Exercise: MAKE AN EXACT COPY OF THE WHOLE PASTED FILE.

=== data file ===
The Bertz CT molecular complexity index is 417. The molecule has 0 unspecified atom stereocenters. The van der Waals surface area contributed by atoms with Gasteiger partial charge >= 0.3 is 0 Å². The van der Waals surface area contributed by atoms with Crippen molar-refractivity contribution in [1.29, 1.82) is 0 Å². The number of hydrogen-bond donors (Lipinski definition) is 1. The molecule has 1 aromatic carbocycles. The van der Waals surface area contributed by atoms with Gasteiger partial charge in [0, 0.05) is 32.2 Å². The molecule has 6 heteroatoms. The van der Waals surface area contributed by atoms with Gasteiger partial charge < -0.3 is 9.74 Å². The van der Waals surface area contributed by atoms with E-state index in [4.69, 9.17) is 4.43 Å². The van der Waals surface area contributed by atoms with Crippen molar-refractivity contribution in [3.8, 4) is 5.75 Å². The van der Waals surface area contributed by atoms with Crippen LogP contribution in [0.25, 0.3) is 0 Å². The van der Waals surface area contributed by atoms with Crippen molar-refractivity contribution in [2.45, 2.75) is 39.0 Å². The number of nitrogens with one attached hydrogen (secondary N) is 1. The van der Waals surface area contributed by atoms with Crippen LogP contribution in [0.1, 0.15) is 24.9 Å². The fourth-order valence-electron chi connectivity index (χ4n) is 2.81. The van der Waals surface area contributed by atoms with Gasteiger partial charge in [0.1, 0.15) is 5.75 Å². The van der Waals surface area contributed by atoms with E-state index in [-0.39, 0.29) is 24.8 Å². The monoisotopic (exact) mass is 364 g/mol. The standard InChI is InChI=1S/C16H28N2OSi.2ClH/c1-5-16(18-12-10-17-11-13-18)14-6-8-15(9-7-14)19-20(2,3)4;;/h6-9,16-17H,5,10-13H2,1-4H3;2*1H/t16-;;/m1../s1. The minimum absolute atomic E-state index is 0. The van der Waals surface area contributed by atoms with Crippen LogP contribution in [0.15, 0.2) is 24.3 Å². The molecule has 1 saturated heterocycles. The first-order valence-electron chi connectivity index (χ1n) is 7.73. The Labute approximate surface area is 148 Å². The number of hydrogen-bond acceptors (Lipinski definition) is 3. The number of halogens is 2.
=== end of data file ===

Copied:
The Bertz CT molecular complexity index is 417. The molecule has 0 unspecified atom stereocenters. The van der Waals surface area contributed by atoms with Gasteiger partial charge >= 0.3 is 0 Å². The van der Waals surface area contributed by atoms with Crippen molar-refractivity contribution in [1.29, 1.82) is 0 Å². The number of hydrogen-bond donors (Lipinski definition) is 1. The molecule has 1 aromatic carbocycles. The van der Waals surface area contributed by atoms with Gasteiger partial charge in [0, 0.05) is 32.2 Å². The molecule has 6 heteroatoms. The van der Waals surface area contributed by atoms with Gasteiger partial charge < -0.3 is 9.74 Å². The van der Waals surface area contributed by atoms with E-state index in [4.69, 9.17) is 4.43 Å². The van der Waals surface area contributed by atoms with Crippen molar-refractivity contribution in [3.8, 4) is 5.75 Å². The van der Waals surface area contributed by atoms with Crippen LogP contribution in [0.25, 0.3) is 0 Å². The van der Waals surface area contributed by atoms with Crippen molar-refractivity contribution in [2.45, 2.75) is 39.0 Å². The number of nitrogens with one attached hydrogen (secondary N) is 1. The van der Waals surface area contributed by atoms with Crippen LogP contribution in [0.1, 0.15) is 24.9 Å². The fourth-order valence-electron chi connectivity index (χ4n) is 2.81. The van der Waals surface area contributed by atoms with Gasteiger partial charge in [0.1, 0.15) is 5.75 Å². The van der Waals surface area contributed by atoms with E-state index in [-0.39, 0.29) is 24.8 Å². The monoisotopic (exact) mass is 364 g/mol. The standard InChI is InChI=1S/C16H28N2OSi.2ClH/c1-5-16(18-12-10-17-11-13-18)14-6-8-15(9-7-14)19-20(2,3)4;;/h6-9,16-17H,5,10-13H2,1-4H3;2*1H/t16-;;/m1../s1. The minimum absolute atomic E-state index is 0. The van der Waals surface area contributed by atoms with Crippen LogP contribution in [0.15, 0.2) is 24.3 Å². The molecule has 1 saturated heterocycles. The first-order valence-electron chi connectivity index (χ1n) is 7.73. The Labute approximate surface area is 148 Å². The number of hydrogen-bond acceptors (Lipinski definition) is 3. The number of halogens is 2.